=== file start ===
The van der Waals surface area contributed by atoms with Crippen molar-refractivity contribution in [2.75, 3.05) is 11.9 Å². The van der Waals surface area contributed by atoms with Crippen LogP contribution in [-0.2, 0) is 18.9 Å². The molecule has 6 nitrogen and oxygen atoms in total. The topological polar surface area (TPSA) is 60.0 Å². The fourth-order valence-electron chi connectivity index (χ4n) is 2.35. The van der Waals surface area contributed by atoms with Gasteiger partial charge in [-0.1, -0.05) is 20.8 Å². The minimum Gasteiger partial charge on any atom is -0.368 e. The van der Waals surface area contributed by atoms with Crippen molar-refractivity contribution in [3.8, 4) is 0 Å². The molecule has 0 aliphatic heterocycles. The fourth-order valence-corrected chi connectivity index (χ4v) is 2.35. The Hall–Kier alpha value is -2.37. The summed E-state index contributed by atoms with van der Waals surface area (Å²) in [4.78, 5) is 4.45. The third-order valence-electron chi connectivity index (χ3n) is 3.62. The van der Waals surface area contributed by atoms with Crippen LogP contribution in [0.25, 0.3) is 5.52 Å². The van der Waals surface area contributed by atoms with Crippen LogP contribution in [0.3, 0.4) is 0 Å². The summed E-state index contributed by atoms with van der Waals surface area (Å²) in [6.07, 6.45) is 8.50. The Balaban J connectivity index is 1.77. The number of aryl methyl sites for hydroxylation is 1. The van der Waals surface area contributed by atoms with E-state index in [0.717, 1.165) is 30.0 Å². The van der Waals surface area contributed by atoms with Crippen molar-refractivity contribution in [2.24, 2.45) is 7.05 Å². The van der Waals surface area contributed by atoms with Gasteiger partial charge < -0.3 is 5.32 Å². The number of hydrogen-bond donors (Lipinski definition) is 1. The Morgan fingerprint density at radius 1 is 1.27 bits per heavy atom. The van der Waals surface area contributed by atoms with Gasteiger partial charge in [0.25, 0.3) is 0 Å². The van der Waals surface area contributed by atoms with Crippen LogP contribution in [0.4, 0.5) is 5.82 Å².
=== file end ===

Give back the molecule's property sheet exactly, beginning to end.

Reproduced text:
The van der Waals surface area contributed by atoms with Crippen molar-refractivity contribution in [2.75, 3.05) is 11.9 Å². The van der Waals surface area contributed by atoms with Crippen LogP contribution in [-0.2, 0) is 18.9 Å². The molecule has 6 nitrogen and oxygen atoms in total. The topological polar surface area (TPSA) is 60.0 Å². The fourth-order valence-electron chi connectivity index (χ4n) is 2.35. The van der Waals surface area contributed by atoms with Gasteiger partial charge in [-0.1, -0.05) is 20.8 Å². The minimum Gasteiger partial charge on any atom is -0.368 e. The van der Waals surface area contributed by atoms with Crippen molar-refractivity contribution in [3.8, 4) is 0 Å². The molecule has 0 aliphatic heterocycles. The fourth-order valence-corrected chi connectivity index (χ4v) is 2.35. The Hall–Kier alpha value is -2.37. The summed E-state index contributed by atoms with van der Waals surface area (Å²) in [4.78, 5) is 4.45. The third-order valence-electron chi connectivity index (χ3n) is 3.62. The van der Waals surface area contributed by atoms with Crippen LogP contribution in [0.25, 0.3) is 5.52 Å². The van der Waals surface area contributed by atoms with Crippen LogP contribution in [0.3, 0.4) is 0 Å². The summed E-state index contributed by atoms with van der Waals surface area (Å²) in [6.07, 6.45) is 8.50. The Balaban J connectivity index is 1.77. The number of aryl methyl sites for hydroxylation is 1. The van der Waals surface area contributed by atoms with E-state index in [0.717, 1.165) is 30.0 Å². The van der Waals surface area contributed by atoms with Crippen molar-refractivity contribution in [2.24, 2.45) is 7.05 Å². The van der Waals surface area contributed by atoms with Gasteiger partial charge < -0.3 is 5.32 Å². The number of hydrogen-bond donors (Lipinski definition) is 1. The Morgan fingerprint density at radius 1 is 1.27 bits per heavy atom. The van der Waals surface area contributed by atoms with Gasteiger partial charge in [0.25, 0.3) is 0 Å². The van der Waals surface area contributed by atoms with Crippen LogP contribution in [0.4, 0.5) is 5.82 Å².